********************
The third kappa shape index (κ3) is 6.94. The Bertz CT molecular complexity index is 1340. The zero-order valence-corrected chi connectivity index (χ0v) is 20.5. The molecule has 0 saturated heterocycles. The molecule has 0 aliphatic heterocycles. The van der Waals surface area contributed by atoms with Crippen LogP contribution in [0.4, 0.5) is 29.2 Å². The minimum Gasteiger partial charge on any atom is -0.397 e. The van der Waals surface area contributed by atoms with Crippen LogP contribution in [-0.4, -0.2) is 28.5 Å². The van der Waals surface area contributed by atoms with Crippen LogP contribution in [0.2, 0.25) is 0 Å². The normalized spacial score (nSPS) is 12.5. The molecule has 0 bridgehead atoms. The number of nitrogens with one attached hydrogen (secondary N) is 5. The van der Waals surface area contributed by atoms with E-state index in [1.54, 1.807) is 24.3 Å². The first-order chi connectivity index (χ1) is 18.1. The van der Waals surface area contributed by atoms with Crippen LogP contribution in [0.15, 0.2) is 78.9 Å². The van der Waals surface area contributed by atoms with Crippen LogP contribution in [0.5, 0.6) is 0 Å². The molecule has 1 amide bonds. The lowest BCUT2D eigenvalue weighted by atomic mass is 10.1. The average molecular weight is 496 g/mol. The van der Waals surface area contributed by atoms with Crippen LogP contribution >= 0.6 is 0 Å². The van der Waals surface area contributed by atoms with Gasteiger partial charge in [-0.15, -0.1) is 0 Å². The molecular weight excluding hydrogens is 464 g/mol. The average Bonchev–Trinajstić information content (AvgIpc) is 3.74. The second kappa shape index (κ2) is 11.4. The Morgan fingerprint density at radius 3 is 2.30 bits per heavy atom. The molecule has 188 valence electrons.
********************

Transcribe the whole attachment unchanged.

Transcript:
The third kappa shape index (κ3) is 6.94. The Bertz CT molecular complexity index is 1340. The zero-order valence-corrected chi connectivity index (χ0v) is 20.5. The molecule has 0 saturated heterocycles. The molecule has 0 aliphatic heterocycles. The van der Waals surface area contributed by atoms with Crippen LogP contribution in [0.4, 0.5) is 29.2 Å². The minimum Gasteiger partial charge on any atom is -0.397 e. The van der Waals surface area contributed by atoms with Crippen LogP contribution in [-0.4, -0.2) is 28.5 Å². The van der Waals surface area contributed by atoms with Crippen LogP contribution in [0.2, 0.25) is 0 Å². The normalized spacial score (nSPS) is 12.5. The molecule has 0 bridgehead atoms. The number of nitrogens with one attached hydrogen (secondary N) is 5. The van der Waals surface area contributed by atoms with E-state index in [1.54, 1.807) is 24.3 Å². The first-order chi connectivity index (χ1) is 18.1. The van der Waals surface area contributed by atoms with Crippen LogP contribution in [0.15, 0.2) is 78.9 Å². The van der Waals surface area contributed by atoms with Crippen LogP contribution in [0.5, 0.6) is 0 Å². The molecule has 1 amide bonds. The lowest BCUT2D eigenvalue weighted by atomic mass is 10.1. The average molecular weight is 496 g/mol. The van der Waals surface area contributed by atoms with Crippen LogP contribution >= 0.6 is 0 Å². The van der Waals surface area contributed by atoms with Gasteiger partial charge in [-0.15, -0.1) is 0 Å². The molecular weight excluding hydrogens is 464 g/mol. The average Bonchev–Trinajstić information content (AvgIpc) is 3.74. The second kappa shape index (κ2) is 11.4. The Morgan fingerprint density at radius 3 is 2.30 bits per heavy atom. The molecule has 188 valence electrons.